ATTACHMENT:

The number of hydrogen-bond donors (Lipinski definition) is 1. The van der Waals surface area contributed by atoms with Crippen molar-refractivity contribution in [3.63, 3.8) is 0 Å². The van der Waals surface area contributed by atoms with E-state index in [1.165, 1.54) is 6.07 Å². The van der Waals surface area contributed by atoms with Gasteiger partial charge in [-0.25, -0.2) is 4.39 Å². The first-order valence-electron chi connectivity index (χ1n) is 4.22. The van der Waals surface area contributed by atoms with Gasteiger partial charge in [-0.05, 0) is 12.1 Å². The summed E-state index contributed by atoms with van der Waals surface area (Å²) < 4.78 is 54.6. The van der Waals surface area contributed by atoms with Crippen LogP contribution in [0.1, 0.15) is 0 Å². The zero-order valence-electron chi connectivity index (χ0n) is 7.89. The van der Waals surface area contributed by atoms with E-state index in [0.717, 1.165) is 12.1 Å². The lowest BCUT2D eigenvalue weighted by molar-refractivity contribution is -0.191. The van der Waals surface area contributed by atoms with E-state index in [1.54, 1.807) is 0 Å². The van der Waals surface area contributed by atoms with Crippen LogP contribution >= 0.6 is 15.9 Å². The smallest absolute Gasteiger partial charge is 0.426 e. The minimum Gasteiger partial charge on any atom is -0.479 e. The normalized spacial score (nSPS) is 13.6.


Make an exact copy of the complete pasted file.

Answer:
The number of hydrogen-bond donors (Lipinski definition) is 1. The van der Waals surface area contributed by atoms with Crippen molar-refractivity contribution in [3.63, 3.8) is 0 Å². The van der Waals surface area contributed by atoms with E-state index in [1.165, 1.54) is 6.07 Å². The van der Waals surface area contributed by atoms with Gasteiger partial charge in [-0.25, -0.2) is 4.39 Å². The first-order valence-electron chi connectivity index (χ1n) is 4.22. The van der Waals surface area contributed by atoms with Gasteiger partial charge in [-0.05, 0) is 12.1 Å². The summed E-state index contributed by atoms with van der Waals surface area (Å²) < 4.78 is 54.6. The van der Waals surface area contributed by atoms with Crippen LogP contribution in [0.1, 0.15) is 0 Å². The zero-order valence-electron chi connectivity index (χ0n) is 7.89. The van der Waals surface area contributed by atoms with E-state index in [0.717, 1.165) is 12.1 Å². The lowest BCUT2D eigenvalue weighted by molar-refractivity contribution is -0.191. The van der Waals surface area contributed by atoms with E-state index in [1.54, 1.807) is 0 Å². The van der Waals surface area contributed by atoms with Crippen LogP contribution >= 0.6 is 15.9 Å². The smallest absolute Gasteiger partial charge is 0.426 e. The minimum Gasteiger partial charge on any atom is -0.479 e. The normalized spacial score (nSPS) is 13.6.